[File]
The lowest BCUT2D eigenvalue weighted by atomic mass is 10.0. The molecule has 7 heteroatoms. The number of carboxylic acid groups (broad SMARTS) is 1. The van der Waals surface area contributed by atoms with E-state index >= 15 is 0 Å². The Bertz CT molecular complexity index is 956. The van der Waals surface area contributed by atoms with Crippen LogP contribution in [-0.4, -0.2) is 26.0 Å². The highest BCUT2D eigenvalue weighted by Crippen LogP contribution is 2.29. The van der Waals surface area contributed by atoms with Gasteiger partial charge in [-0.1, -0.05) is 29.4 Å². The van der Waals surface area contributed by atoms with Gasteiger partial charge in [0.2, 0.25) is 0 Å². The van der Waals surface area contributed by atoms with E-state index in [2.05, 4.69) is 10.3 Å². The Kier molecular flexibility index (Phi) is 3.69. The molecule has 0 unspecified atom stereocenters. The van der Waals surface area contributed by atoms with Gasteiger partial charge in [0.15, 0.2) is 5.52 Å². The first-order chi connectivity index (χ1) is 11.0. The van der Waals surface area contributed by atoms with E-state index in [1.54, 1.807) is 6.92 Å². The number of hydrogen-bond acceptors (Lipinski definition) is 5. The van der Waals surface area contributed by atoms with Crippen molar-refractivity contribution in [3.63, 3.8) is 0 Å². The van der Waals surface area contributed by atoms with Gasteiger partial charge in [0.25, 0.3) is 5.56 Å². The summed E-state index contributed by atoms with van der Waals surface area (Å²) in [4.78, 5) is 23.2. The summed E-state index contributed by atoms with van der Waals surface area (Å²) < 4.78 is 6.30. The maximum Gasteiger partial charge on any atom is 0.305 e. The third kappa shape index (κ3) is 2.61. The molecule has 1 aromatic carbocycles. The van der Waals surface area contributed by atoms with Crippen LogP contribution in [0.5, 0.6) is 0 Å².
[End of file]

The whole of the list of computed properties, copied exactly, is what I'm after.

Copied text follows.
The lowest BCUT2D eigenvalue weighted by atomic mass is 10.0. The molecule has 7 heteroatoms. The number of carboxylic acid groups (broad SMARTS) is 1. The van der Waals surface area contributed by atoms with E-state index >= 15 is 0 Å². The Bertz CT molecular complexity index is 956. The van der Waals surface area contributed by atoms with Crippen LogP contribution in [-0.4, -0.2) is 26.0 Å². The highest BCUT2D eigenvalue weighted by Crippen LogP contribution is 2.29. The van der Waals surface area contributed by atoms with Gasteiger partial charge in [-0.1, -0.05) is 29.4 Å². The van der Waals surface area contributed by atoms with Gasteiger partial charge in [0.2, 0.25) is 0 Å². The van der Waals surface area contributed by atoms with E-state index in [2.05, 4.69) is 10.3 Å². The Kier molecular flexibility index (Phi) is 3.69. The molecule has 0 unspecified atom stereocenters. The van der Waals surface area contributed by atoms with Gasteiger partial charge in [0.15, 0.2) is 5.52 Å². The first-order chi connectivity index (χ1) is 11.0. The van der Waals surface area contributed by atoms with E-state index in [1.54, 1.807) is 6.92 Å². The number of hydrogen-bond acceptors (Lipinski definition) is 5. The van der Waals surface area contributed by atoms with Crippen molar-refractivity contribution in [3.63, 3.8) is 0 Å². The van der Waals surface area contributed by atoms with Gasteiger partial charge in [0.25, 0.3) is 5.56 Å². The summed E-state index contributed by atoms with van der Waals surface area (Å²) in [4.78, 5) is 23.2. The summed E-state index contributed by atoms with van der Waals surface area (Å²) < 4.78 is 6.30. The maximum Gasteiger partial charge on any atom is 0.305 e. The third kappa shape index (κ3) is 2.61. The molecule has 1 aromatic carbocycles. The van der Waals surface area contributed by atoms with Crippen LogP contribution in [0.5, 0.6) is 0 Å².